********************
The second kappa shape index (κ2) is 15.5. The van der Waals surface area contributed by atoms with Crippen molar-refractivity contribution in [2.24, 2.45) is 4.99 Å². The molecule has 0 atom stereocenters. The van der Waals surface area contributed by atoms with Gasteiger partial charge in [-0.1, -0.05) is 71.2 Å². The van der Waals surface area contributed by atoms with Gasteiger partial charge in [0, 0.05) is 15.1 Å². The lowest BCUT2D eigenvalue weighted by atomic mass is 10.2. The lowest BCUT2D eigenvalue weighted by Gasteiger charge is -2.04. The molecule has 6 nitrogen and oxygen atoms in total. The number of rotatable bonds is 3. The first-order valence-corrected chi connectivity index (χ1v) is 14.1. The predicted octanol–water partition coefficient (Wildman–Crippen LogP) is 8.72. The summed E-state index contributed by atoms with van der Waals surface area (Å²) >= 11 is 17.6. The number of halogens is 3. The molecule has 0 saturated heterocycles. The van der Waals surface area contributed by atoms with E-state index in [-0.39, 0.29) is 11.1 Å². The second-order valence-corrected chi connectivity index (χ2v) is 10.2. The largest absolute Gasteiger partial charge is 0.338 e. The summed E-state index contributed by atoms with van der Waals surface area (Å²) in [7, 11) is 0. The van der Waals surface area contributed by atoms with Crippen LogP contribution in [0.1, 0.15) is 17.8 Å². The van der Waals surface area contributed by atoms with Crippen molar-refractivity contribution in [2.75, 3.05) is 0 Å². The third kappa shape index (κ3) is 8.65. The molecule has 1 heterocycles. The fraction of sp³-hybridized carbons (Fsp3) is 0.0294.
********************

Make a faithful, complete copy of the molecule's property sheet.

The second kappa shape index (κ2) is 15.5. The van der Waals surface area contributed by atoms with Crippen molar-refractivity contribution in [2.24, 2.45) is 4.99 Å². The molecule has 0 atom stereocenters. The van der Waals surface area contributed by atoms with Gasteiger partial charge in [-0.1, -0.05) is 71.2 Å². The van der Waals surface area contributed by atoms with Gasteiger partial charge in [0, 0.05) is 15.1 Å². The lowest BCUT2D eigenvalue weighted by atomic mass is 10.2. The lowest BCUT2D eigenvalue weighted by Gasteiger charge is -2.04. The molecule has 6 nitrogen and oxygen atoms in total. The number of rotatable bonds is 3. The first-order valence-corrected chi connectivity index (χ1v) is 14.1. The predicted octanol–water partition coefficient (Wildman–Crippen LogP) is 8.72. The summed E-state index contributed by atoms with van der Waals surface area (Å²) >= 11 is 17.6. The number of halogens is 3. The molecule has 0 saturated heterocycles. The van der Waals surface area contributed by atoms with E-state index in [-0.39, 0.29) is 11.1 Å². The second-order valence-corrected chi connectivity index (χ2v) is 10.2. The largest absolute Gasteiger partial charge is 0.338 e. The summed E-state index contributed by atoms with van der Waals surface area (Å²) in [7, 11) is 0. The van der Waals surface area contributed by atoms with Crippen LogP contribution in [0.1, 0.15) is 17.8 Å². The van der Waals surface area contributed by atoms with Crippen molar-refractivity contribution in [2.75, 3.05) is 0 Å². The third kappa shape index (κ3) is 8.65. The molecule has 1 heterocycles. The fraction of sp³-hybridized carbons (Fsp3) is 0.0294.